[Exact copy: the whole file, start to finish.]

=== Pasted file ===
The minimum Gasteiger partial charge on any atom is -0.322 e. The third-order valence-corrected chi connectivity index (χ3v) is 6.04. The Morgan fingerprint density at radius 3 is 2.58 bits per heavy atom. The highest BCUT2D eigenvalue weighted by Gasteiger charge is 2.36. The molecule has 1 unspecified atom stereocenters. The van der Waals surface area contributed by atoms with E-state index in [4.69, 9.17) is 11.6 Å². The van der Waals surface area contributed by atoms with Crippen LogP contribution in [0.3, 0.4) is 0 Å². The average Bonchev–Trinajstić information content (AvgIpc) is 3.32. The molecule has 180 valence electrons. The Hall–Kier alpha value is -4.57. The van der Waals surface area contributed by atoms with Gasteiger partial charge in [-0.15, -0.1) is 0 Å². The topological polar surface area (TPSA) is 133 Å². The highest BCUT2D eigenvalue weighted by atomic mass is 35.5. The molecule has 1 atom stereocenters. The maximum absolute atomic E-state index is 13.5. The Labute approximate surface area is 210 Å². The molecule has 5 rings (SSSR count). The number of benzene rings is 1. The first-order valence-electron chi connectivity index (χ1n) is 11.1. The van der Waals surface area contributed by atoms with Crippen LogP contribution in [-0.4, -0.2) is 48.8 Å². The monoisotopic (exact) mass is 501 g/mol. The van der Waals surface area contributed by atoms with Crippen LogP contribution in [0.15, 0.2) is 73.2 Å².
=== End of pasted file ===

The minimum Gasteiger partial charge on any atom is -0.322 e. The third-order valence-corrected chi connectivity index (χ3v) is 6.04. The Morgan fingerprint density at radius 3 is 2.58 bits per heavy atom. The highest BCUT2D eigenvalue weighted by Gasteiger charge is 2.36. The molecule has 1 unspecified atom stereocenters. The van der Waals surface area contributed by atoms with E-state index in [4.69, 9.17) is 11.6 Å². The van der Waals surface area contributed by atoms with Crippen LogP contribution in [0.3, 0.4) is 0 Å². The average Bonchev–Trinajstić information content (AvgIpc) is 3.32. The molecule has 180 valence electrons. The Hall–Kier alpha value is -4.57. The van der Waals surface area contributed by atoms with Gasteiger partial charge in [-0.15, -0.1) is 0 Å². The topological polar surface area (TPSA) is 133 Å². The highest BCUT2D eigenvalue weighted by atomic mass is 35.5. The molecule has 1 atom stereocenters. The maximum absolute atomic E-state index is 13.5. The Labute approximate surface area is 210 Å². The molecule has 5 rings (SSSR count). The number of benzene rings is 1. The first-order valence-electron chi connectivity index (χ1n) is 11.1. The van der Waals surface area contributed by atoms with Crippen LogP contribution in [-0.4, -0.2) is 48.8 Å². The monoisotopic (exact) mass is 501 g/mol. The van der Waals surface area contributed by atoms with Crippen LogP contribution in [0.15, 0.2) is 73.2 Å².